Most parents repeat themselves when giving children instructions simply because they don’t know what else to do when their child doesn’t respond immediately. When parents do this for a period of time, not only does the child become conditioned to not respond the first time, but the parent is conditioned not to expect the child to respond the first time. Well, here are a few strategies:
The first one is to practice wait time. If your child doesn’t respond immediately, don’t repeat the instruction over and over until he responds. Wait a few seconds or even a minute before giving the instruction again.
Next, if you have to repeat the instruction, don’t say it the same way. Change the words without changing what you want your child to do.
Next, don’t ask. When giving your child an instruction, put it in the form of a statement. For example, if it’s time to eat, instead of asking your child if he’s ready to eat, tell your child that the food is on the table and he should turn off the television and come eat.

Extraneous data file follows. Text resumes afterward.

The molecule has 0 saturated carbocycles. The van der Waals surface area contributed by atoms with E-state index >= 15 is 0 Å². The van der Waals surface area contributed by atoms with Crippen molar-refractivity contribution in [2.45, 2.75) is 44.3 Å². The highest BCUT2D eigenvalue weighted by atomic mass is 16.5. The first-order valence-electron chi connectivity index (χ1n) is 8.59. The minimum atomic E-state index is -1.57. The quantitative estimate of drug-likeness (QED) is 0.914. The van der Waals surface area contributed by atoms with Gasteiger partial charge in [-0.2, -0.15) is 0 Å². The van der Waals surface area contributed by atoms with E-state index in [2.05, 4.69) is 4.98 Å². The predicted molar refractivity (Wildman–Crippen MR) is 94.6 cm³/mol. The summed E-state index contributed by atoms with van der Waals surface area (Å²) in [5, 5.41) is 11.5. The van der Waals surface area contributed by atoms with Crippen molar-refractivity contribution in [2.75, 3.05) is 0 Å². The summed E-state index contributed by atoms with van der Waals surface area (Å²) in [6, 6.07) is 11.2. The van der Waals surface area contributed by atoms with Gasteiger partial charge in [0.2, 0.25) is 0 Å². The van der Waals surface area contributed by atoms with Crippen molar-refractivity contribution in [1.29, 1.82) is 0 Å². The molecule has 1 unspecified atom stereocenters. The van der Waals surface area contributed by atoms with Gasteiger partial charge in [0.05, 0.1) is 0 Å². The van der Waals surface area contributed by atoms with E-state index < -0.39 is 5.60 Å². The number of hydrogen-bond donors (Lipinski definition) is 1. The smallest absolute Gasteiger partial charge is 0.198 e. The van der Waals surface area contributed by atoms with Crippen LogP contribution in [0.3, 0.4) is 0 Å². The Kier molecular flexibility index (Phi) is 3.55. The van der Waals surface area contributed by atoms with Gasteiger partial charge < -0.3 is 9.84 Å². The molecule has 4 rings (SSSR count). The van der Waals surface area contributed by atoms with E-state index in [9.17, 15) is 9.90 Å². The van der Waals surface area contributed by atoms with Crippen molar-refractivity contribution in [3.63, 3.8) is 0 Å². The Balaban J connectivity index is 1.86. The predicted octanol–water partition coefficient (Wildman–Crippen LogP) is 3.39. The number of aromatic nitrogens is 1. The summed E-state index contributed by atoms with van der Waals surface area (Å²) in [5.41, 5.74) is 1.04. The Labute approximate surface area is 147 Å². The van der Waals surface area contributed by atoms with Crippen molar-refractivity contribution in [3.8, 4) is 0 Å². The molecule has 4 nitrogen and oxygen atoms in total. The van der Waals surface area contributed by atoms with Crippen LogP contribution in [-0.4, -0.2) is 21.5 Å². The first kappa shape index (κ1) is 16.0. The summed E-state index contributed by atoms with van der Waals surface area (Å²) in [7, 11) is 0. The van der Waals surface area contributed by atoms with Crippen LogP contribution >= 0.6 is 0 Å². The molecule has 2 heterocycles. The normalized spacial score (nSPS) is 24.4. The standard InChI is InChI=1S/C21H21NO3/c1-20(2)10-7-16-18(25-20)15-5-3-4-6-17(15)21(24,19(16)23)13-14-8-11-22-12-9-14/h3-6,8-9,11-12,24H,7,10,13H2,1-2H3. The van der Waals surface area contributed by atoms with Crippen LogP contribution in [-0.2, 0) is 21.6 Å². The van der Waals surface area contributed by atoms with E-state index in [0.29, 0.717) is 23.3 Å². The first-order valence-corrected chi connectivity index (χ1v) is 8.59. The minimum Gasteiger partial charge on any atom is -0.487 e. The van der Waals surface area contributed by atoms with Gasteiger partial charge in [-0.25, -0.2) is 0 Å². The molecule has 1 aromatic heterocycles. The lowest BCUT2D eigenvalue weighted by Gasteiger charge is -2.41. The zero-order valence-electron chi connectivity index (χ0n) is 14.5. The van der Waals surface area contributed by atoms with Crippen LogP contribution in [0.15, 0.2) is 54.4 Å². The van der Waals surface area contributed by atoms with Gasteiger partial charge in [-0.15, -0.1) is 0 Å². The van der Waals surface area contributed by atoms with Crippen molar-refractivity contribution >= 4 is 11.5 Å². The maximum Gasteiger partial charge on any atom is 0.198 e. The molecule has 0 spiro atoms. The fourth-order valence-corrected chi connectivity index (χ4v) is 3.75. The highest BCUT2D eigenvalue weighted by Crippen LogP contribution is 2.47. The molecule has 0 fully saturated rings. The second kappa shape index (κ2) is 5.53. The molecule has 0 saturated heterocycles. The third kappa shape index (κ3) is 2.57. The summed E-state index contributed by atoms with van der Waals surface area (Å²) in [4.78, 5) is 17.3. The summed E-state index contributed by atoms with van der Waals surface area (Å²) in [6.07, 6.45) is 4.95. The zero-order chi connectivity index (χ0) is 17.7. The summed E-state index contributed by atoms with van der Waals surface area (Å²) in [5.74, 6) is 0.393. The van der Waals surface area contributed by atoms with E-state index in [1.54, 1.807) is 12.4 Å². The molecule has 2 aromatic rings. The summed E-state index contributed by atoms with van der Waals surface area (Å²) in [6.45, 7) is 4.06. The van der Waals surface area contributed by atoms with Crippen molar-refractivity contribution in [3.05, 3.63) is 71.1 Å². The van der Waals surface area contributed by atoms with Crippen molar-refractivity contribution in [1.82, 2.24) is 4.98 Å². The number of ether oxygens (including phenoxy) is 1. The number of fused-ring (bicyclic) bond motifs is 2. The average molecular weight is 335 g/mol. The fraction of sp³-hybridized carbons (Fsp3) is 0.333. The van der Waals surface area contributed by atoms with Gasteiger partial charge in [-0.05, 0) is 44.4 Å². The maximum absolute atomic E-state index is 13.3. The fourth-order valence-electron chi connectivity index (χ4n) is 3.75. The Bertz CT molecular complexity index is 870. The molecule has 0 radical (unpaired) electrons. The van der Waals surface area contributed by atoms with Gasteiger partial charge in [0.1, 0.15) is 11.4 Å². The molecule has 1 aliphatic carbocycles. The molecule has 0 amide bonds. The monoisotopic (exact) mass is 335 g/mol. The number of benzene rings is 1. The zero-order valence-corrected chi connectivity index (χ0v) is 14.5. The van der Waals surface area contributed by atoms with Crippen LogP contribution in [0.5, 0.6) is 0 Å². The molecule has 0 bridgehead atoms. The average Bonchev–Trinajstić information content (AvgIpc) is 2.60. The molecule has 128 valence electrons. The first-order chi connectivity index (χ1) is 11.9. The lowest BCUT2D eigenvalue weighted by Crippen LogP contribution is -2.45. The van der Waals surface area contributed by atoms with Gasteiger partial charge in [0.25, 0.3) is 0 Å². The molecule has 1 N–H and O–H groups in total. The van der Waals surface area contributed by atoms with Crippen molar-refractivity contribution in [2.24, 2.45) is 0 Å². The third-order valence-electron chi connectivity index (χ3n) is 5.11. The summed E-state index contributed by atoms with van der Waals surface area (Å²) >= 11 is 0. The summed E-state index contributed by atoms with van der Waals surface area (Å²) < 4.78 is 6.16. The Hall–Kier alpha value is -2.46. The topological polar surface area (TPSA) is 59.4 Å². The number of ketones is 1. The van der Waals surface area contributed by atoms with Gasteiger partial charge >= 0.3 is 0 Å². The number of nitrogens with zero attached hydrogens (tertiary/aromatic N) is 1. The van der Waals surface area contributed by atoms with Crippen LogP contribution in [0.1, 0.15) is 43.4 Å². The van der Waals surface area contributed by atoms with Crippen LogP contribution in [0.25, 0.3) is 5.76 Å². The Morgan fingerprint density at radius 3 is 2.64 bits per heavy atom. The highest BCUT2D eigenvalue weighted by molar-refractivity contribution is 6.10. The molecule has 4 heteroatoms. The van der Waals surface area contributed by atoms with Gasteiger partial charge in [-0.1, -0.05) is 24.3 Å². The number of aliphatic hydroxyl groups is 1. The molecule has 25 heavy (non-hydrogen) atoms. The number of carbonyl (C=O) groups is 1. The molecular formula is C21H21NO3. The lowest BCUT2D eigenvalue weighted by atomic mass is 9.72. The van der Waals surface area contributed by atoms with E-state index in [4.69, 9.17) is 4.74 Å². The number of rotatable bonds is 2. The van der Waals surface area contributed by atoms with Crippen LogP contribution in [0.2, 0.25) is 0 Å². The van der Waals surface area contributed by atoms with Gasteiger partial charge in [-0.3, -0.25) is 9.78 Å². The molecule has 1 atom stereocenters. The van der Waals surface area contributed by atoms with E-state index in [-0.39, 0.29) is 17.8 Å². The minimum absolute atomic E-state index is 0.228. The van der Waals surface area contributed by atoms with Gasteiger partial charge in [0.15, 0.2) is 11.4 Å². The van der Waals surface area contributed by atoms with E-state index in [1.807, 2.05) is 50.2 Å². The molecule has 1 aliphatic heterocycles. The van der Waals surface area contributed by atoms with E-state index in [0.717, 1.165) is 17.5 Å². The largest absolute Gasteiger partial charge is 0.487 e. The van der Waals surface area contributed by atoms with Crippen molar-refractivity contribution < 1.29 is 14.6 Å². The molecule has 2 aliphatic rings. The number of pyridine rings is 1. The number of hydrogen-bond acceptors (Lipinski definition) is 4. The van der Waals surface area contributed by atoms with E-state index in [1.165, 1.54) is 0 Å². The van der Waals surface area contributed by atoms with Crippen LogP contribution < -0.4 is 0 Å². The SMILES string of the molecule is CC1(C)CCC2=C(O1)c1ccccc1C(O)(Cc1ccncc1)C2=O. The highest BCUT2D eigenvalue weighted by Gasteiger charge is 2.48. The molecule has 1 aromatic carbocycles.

Next, allow natural consequences. For example, if you tell your child that the food is on the table and he doesn’t come to eat, the rest of the family should eat without him. If he misses dinner, close the kitchen or give him an alternative dinner that may not be as appetizing as the original.
Finally, talk to your child about what you expect when you give him a direction. If you expect him to respond within 10 seconds, tell him and show him how long 10 seconds are.
Teaching your child to respond after the first request isn’t only important for you and your family, it’s very important in a school setting, and avoids a lot of wasted instructional time.
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